Naval Air Station Fort Lauderdale Museum
Housed in the historic Link Trainer Building #8, this museum is dedicated to preserving and promoting the history of the Naval Air Station Fort Lauderdale, which was built in 1942. The museum is situated on the west side of the Fort Lauderdale International Airport, where the base naval base was once located. The museum holds an impressive collection of items and artifacts, many of which are on display, including a historic Link flight simulator, vintage ship and aircraft models, over 10,000 photographs, WWII torpedoes, an anti-aircraft gun, uniforms, and a large collection of veteran's stories. There is also a recreated soldier's barracks called the George Bush Room, which is named after the 41st President, who trained as a torbedo/bomber pilot at the base when he was 19 in 1943. The museum also preserves the memory of Flight 19, which flew from the fort and was lost in the Bermuda Triangle. The building itself is one of the last surviving structures of the fort. It housed the Link flight simulators that pilots used to train on. It was relocated here in 1999, when the museum opened.
Backstory and Context
In late 1941, the U.S. War Department (now the Department of Defense) decided to quickly build air stations around the country where large numbers of navy personnel could be trained for the war. At the time, there was simply nowhere to do so, and the navy needed its current ships and facilities for other purposes. To oversee this effort, the Department established the Naval Aviation Operational Training Command (NAOTC). The NAOTC selected civilian airports because they could easily be converted into air stations.
This was the case in Fort Lauderdale where Merle Fogg Airport had been in operation since 1930. The Naval Air Station Fort Lauderdale was built here and an adjacent golf course was incorporated into the base as well (the city's claim to fame before the war was that President Warren G. Harding played a round of golf here). Fort Lauderdale was also suitable geographically. The weather was excellent for flying, the city had a deep water port, and, of course, the city was next to the ocean which afforded opportunities for offshore torpedo bombing training. There was also good railroad facilities and little competition from other industries that needed them, allowing the fort to easily transport goods and personnel.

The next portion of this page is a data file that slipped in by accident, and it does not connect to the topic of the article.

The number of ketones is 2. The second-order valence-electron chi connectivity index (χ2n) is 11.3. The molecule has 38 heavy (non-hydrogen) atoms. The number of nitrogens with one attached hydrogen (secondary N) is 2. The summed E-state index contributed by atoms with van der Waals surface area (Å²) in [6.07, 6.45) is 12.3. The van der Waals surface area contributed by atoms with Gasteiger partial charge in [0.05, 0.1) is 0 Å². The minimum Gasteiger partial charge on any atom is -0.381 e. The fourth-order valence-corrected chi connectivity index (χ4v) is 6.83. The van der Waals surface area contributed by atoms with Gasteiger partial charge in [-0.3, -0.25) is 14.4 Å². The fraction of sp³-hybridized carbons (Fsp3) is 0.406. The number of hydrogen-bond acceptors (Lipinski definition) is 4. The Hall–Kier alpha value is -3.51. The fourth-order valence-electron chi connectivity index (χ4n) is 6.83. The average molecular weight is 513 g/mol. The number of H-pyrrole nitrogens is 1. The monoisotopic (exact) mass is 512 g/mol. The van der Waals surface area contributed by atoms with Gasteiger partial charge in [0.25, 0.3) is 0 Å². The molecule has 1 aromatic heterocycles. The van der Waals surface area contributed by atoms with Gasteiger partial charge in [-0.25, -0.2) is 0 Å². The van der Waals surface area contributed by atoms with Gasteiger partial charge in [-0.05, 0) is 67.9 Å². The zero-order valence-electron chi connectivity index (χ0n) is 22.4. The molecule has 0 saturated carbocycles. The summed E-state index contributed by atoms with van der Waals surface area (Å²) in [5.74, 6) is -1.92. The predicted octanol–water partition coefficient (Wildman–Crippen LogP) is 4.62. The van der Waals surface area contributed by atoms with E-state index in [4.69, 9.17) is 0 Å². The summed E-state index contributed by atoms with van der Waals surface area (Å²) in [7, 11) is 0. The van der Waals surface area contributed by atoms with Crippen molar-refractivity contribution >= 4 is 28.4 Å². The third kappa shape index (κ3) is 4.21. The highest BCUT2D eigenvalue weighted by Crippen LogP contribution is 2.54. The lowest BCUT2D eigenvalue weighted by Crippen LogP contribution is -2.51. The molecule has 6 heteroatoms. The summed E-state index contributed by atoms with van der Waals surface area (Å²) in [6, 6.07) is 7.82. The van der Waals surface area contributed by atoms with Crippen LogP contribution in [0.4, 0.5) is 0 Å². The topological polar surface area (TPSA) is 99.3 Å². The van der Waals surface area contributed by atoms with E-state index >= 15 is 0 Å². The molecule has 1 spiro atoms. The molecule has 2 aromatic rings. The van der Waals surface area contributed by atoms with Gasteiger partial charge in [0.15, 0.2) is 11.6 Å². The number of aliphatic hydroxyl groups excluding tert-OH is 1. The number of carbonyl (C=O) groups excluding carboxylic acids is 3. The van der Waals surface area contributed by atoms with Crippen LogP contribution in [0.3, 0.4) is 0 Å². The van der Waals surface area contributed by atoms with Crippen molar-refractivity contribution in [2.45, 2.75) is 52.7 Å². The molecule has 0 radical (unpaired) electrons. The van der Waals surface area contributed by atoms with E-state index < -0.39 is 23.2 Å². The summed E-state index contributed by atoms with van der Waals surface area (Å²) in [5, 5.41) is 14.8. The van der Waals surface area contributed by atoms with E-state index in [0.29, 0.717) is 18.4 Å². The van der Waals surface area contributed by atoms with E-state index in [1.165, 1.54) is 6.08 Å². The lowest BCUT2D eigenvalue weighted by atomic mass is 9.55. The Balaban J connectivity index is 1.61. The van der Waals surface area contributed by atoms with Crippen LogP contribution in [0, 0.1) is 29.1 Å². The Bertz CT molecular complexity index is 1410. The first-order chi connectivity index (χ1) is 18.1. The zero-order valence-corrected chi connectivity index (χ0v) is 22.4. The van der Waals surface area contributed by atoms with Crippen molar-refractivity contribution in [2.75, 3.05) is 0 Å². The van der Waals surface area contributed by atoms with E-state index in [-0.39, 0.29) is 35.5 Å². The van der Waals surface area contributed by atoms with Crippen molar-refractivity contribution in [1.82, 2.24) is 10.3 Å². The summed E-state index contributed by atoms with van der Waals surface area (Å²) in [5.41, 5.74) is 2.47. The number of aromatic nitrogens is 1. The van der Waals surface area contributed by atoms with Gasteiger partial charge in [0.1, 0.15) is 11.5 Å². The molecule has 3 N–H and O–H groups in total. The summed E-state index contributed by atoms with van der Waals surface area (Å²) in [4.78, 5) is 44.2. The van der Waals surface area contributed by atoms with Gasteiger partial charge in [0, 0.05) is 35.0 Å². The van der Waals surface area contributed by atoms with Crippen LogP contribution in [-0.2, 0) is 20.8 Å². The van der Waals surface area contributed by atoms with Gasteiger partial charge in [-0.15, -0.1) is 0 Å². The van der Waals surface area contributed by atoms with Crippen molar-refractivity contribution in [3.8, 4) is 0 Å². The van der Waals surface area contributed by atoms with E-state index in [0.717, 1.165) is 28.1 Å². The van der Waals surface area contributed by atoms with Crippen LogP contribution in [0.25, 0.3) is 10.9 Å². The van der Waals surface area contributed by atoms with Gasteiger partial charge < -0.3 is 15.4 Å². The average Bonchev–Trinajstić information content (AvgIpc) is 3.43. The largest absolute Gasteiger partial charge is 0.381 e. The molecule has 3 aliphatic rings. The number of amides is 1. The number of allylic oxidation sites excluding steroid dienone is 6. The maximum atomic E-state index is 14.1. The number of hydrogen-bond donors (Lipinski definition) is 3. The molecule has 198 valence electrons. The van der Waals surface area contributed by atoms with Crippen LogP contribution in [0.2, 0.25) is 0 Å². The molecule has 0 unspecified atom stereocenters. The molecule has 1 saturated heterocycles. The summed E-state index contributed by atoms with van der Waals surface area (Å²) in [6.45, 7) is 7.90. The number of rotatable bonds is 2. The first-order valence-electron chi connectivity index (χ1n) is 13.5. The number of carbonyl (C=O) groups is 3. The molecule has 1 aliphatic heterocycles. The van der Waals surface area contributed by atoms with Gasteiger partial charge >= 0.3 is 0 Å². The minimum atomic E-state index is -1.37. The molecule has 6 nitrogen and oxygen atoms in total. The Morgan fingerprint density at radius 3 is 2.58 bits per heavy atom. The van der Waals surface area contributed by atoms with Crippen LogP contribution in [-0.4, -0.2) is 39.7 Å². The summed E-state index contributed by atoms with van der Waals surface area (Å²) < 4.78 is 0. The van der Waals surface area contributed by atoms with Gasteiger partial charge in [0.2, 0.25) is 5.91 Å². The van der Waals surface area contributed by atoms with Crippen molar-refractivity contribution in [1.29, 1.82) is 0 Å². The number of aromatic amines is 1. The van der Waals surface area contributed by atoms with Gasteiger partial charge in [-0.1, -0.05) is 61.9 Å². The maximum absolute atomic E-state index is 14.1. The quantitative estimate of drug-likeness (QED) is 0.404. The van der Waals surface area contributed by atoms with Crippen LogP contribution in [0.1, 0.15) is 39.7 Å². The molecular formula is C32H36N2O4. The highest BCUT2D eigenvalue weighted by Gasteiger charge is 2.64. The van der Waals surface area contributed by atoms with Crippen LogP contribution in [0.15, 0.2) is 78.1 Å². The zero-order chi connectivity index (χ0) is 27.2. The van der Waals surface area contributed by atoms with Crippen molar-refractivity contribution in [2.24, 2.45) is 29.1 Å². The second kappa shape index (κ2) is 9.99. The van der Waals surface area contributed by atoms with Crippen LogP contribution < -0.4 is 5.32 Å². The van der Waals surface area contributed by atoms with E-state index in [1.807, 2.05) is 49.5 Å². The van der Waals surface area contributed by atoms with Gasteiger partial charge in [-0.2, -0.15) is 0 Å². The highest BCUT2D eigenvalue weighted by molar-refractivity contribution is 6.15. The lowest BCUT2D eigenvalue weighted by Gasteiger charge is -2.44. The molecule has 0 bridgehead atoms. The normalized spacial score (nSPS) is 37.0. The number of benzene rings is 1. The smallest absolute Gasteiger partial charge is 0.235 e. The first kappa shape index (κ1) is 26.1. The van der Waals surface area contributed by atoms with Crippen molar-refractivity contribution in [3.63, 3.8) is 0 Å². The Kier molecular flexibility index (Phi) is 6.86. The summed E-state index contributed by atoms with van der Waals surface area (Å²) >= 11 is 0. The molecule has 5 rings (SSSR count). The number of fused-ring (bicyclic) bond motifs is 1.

Between 1942 and 1944, 1,686 American and British pilots, as well as thousands of other aircrew personnel, were trained here. In April 1945, there fort had 200 planes, the highest number of aircraft it had during the war. Pilots and aircrew personnel also trained in gunnery control, navigation, blinker light signaling, and radio communications. At its peak, there were around 3,600 personnel stationed at the fort.
The fort was decommissioned in 1946. Many of the buildings, which were already in bad shape, were abandoned. The city assumed ownership of the facilities in 1949 and used the barracks as a high school until 1963 to accommodate the influx of residents to the city after the war. Eventually, all of the fort's buildings were demolished, except for the Link building. Civilian flights didn't resume at the airport until 1953. The airport was expanded in the 1980s and in later years.
"History of Naval Air Station Fort Lauderdale." Naval Air Station Fort Lauderdale Museum. Accessed May 7, 2020. https://www.nasflmuseum.com/nasfl-history.html.
Mazza, Marjan & Shiver, Car. "Link Trainer Building." National Park Service - National Register of Historic Places Nomination Form. May 20, 1998. https://npgallery.nps.gov/GetAsset/2fde4212-0d44-4036-9514-566729520977.
Wikimedia Commons: https://commons.wikimedia.org/wiki/File:Ft_Laud_FL_Link_Trainer_Bldg01.jpg